Why have we become so inadequate, as arts leaders, at really talking about the inherent value of the arts? Why have the Durfee Sabbatical recipients had difficulty explaining their decision to commit their lives to art? As I contemplated the second round of applications this year, a light went off: We are rarely asked the question, and we lack practice addressing art. No wonder we fared so poorly on Capitol Hill and in other politically charged forums.
A colleague to whom I recently put this question speculated that we are raised to devalue a life in the arts. Oh, it's nice that you dance, but you don't really plan to major in it in college, do you? How do you plan to earn a living? She posited that we are given signals throughout our upbringing, both subtle and overt, not to pursue a career in the arts. At best, it may be indulged as a hobby or a passing fancy. At worst, it may be deemed an embarrassment or a failure — the aunt who dabbles, the son who can't get a real job.
Another colleague suggested that some of us are born to the arts, and can't help it — rather like being born gay or straight. Likewise, she suggested, our strengths may be musical or visual, so that we're not very good at talking about art. I'm not so sure I buy that. The Durfee Sabbatical applicants are institutional leaders. They are trained to talk about the arts. They write grants, curatorial statements, press releases, program notes. They deliver gallery lectures and speak before government commissions. They do so with ease.
In fact, they are very good at it. Ask them about the mission of their organizations, how many artists they serve, what sector of the field they support, who their audience is, how they conduct outreach, or how they measure the economic impact of their efforts. They will spout pages. But most of them still can't talk about why they are working in the arts in the first place.
Grantmakers are partly to blame for this dilemma. We frame the questions. During the past decade, we have become increasingly outcome-oriented. We look to the corporate sector as a model for strategic investment, and to the social sciences for the measuring tools to evaluate our results. On both fronts, we rely on numbers. Unfortunately, it's hard to quantify the art numerically, and any effort to do so will eclipse art's true value in fostering creativity and sustaining the human spirit.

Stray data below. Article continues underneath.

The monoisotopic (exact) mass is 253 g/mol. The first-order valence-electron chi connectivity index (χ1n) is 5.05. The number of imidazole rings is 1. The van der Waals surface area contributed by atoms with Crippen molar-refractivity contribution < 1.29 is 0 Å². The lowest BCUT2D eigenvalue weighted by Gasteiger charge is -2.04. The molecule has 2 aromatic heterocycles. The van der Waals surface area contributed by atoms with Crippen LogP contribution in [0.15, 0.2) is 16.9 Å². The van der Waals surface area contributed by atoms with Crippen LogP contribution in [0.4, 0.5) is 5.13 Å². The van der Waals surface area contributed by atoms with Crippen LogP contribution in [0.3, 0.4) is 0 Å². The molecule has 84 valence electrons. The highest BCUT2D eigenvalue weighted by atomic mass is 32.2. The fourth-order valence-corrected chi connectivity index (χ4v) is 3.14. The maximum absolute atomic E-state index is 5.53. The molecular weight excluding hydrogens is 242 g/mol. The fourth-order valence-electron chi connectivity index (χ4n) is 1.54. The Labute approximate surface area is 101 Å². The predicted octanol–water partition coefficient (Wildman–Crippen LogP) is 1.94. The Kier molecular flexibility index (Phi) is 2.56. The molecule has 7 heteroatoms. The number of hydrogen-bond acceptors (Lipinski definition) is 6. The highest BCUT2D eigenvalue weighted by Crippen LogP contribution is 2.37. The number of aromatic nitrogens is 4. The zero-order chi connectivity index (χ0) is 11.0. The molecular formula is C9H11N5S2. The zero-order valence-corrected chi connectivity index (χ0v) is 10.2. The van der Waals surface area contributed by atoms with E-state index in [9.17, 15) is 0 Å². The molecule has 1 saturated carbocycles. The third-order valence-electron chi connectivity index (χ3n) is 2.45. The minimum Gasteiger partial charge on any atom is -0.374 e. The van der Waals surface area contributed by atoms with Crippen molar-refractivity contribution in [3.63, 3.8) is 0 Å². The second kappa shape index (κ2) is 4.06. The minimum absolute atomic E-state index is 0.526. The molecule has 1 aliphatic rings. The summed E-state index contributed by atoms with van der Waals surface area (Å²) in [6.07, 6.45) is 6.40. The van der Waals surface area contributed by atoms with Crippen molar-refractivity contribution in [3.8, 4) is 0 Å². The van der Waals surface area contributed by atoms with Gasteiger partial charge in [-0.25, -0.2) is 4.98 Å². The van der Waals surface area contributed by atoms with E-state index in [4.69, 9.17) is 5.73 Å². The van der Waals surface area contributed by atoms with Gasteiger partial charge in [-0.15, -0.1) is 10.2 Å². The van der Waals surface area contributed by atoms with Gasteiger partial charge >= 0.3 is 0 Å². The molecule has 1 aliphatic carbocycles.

I am a relative newcomer to the funding arena, so I offer these observations with all due respect. I understand that as grantmakers we are attempting to be responsible stewards of resources, and that we are using the best tools available to us. The net effect of our recent efforts, however, has been to squeeze the arts into ill-fitting equations.
The devolution of government funding has accelerated the process. As foundations struggle to pick up the slack in public support, the arts are pitted directly against social services in many boardrooms, and the arts are losing. Yes, the arts may be effective in improving math and science scores, preventing teen pregnancy, or reducing the spread of AIDS. They may contribute significantly to the economic revitalization of neighborhoods. Do they do so as well or better than other social programs? Maybe, maybe not. Are these the only measures by which they should be judged?
The institutional models we have evolved for training artists only complicate the matter. For the most part, we have encouraged artists to seek inspiration in isolation, rather than in common cause. We need to rethink the ways in which artists are trained to take part in a civil society, just as we need to rethink how audience engagement with the arts can stimulate civic participation.
Father Gregory Boyle of the Proyecto Pastoral in East Los Angeles spoke on a radio talk show last year about the pros and cons of gang intervention strategies. He suggested that if a parent were to ask, "Should I feed my child, clothe my child, or provide him shelter?" we would understand that the question itself is unacceptable. Food, clothing, and shelter are not either/ors. In the same way, the arts and social services are not either/ors. If we are to be a healthy society, we must honor and cultivate both. To do so effectively, we must learn to articulate the inherent values of each. We must do so compellingly and from an unabashedly personal perspective.
When asked what lessons she has learned from her years of professional practice, 1998 Durfee Sabbatical recipient Patty Giggans, director of the Los Angeles Commission on Assaults Against Women, had this to offer:
As arts grantmakers, we should ask questions that will elicit such introspection and clarity of purpose. If we ask directly, arts leaders will tell us why they are personally engaged in the arts. If we ask repeatedly, they will tell us why they believe the arts are of fundamental value to our culture. They will practice and perfect a case for the arts, and help get the public dialogue back on track.